Thread-safe collections

The System.Collections.Concurrent namespace includes several collection classes that are both thread-safe and scalable. Multiple threads can safely and efficiently add or remove items from these collections, without requiring additional synchronization in user code. When you write new code, use the concurrent collection classes to write multiple threads to the collection concurrently. If you're only reading from a shared collection, then you can use the classes in the System.Collections.Generic namespace.

System.Collections and System.Collections.Generic

The collection classes in the System.Collections namespace include ArrayList and Hashtable. These classes provide some thread safety through the Synchronized property, which returns a thread-safe wrapper around the collection. The wrapper works by locking the entire collection on every add or remove operation. Therefore, each thread that's attempting to access the collection must wait for its turn to take the one lock. This process isn't scalable and can cause significant performance degradation for large collections. Also, the design isn't protected from race conditions. For more information, see Synchronization in Generic Collections.

The collection classes in the System.Collections.Generic namespace include List<T> and Dictionary<TKey,TValue>. These classes provide improved type safety and performance compared to the System.Collections classes. However, the System.Collections.Generic classes don't provide any thread synchronization; user code must provide all synchronization when items are added or removed on multiple threads concurrently.

We recommend using the concurrent collections classes in the System.Collections.Concurrent namespace because they provide type safety and also more efficient and complete thread safety.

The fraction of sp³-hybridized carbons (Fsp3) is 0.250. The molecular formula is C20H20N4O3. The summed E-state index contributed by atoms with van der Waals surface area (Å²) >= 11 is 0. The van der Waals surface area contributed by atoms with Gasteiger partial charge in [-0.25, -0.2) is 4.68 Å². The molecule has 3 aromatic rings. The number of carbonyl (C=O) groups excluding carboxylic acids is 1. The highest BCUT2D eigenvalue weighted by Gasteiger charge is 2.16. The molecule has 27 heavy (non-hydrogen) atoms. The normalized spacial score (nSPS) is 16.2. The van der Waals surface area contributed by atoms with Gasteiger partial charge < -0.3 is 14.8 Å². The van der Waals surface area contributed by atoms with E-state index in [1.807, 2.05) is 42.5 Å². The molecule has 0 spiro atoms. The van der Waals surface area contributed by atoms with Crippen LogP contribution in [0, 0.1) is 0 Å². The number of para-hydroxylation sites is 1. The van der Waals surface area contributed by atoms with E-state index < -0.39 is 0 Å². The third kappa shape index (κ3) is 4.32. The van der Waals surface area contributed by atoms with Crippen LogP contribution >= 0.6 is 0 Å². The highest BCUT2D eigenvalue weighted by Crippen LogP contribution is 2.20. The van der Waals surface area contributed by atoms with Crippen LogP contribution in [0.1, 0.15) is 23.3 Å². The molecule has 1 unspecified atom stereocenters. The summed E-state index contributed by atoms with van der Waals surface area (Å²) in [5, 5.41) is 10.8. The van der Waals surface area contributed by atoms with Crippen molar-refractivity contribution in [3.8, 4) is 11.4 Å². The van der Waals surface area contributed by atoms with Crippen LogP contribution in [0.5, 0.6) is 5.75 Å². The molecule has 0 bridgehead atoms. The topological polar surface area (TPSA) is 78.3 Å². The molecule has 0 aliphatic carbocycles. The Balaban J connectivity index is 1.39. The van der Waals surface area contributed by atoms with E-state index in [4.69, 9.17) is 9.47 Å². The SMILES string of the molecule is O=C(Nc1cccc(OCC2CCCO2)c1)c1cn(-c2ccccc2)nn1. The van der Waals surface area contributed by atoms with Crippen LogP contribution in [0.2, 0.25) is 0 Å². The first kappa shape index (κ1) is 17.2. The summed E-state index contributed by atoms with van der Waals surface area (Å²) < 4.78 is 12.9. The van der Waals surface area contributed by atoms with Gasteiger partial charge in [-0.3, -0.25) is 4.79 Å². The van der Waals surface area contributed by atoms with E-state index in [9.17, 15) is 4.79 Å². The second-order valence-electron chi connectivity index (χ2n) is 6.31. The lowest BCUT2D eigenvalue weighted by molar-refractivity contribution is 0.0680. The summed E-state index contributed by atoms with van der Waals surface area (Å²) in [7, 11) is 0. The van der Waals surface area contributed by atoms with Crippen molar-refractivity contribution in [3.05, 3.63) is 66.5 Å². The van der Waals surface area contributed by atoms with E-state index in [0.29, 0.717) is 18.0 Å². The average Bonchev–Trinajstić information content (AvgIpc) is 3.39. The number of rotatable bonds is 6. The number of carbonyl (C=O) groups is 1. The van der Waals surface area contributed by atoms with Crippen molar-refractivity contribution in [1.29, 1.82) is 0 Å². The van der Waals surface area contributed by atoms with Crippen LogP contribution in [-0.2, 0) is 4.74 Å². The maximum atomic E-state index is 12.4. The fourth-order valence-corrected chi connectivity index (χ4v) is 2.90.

Fine-grained locking and lock-free mechanisms

Some of the concurrent collection types use lightweight synchronization mechanisms such as SpinLock, SpinWait, SemaphoreSlim, and CountdownEvent. These synchronization types typically use busy spinning for brief periods before they put the thread into a true Wait state. When wait times are expected to be short, spinning is far less computationally expensive than waiting, which involves an expensive kernel transition. For collection classes that use spinning, this efficiency means that multiple threads can add and remove items at a high rate. For more information about spinning versus blocking, see SpinLock and SpinWait.

The ConcurrentQueue<T> and ConcurrentStack<T> classes don't use locks at all. Instead, they rely on Interlocked operations to achieve thread safety.


Because the concurrent collections classes support ICollection, they provide implementations for the IsSynchronized and SyncRoot properties, even though these properties are irrelevant. IsSynchronized always returns false and, SyncRoot is always null (Nothing in Visual Basic).

The following table lists the collection types in the System.Collections.Concurrent namespace:

Type Description
BlockingCollection<T> Provides bounding and blocking functionality for any type that implements IProducerConsumerCollection<T>. For more information, see BlockingCollection Overview.
ConcurrentDictionary<TKey,TValue> Thread-safe implementation of a dictionary of key-value pairs.
ConcurrentQueue<T> Thread-safe implementation of a FIFO (first-in, first-out) queue.
ConcurrentStack<T> Thread-safe implementation of a LIFO (last-in, first-out) stack.
ConcurrentBag<T> Thread-safe implementation of an unordered collection of elements.
IProducerConsumerCollection<T> The interface that a type must implement to be used in a BlockingCollection.
Title Description
BlockingCollection Overview Describes the functionality provided by the BlockingCollection<T> type.
How to: Add and Remove Items from a ConcurrentDictionary Describes how to add and remove elements from a ConcurrentDictionary<TKey,TValue>
How to: Add and Take Items Individually from a BlockingCollection Describes how to add and retrieve items from a blocking collection without using the read-only enumerator.
How to: Add Bounding and Blocking Functionality to a Collection Describes how to use any collection class as the underlying storage mechanism for an IProducerConsumerCollection<T> collection.
How to: Use ForEach to Remove Items in a BlockingCollection Describes how to use foreach (For Each in Visual Basic) to remove all items in a blocking collection.
How to: Use Arrays of Blocking Collections in a Pipeline Describes how to use multiple blocking collections at the same time to implement a pipeline.
How to: Create an Object Pool by Using a ConcurrentBag Shows how to use a concurrent bag to improve performance in scenarios where you can reuse objects instead of continually creating new ones.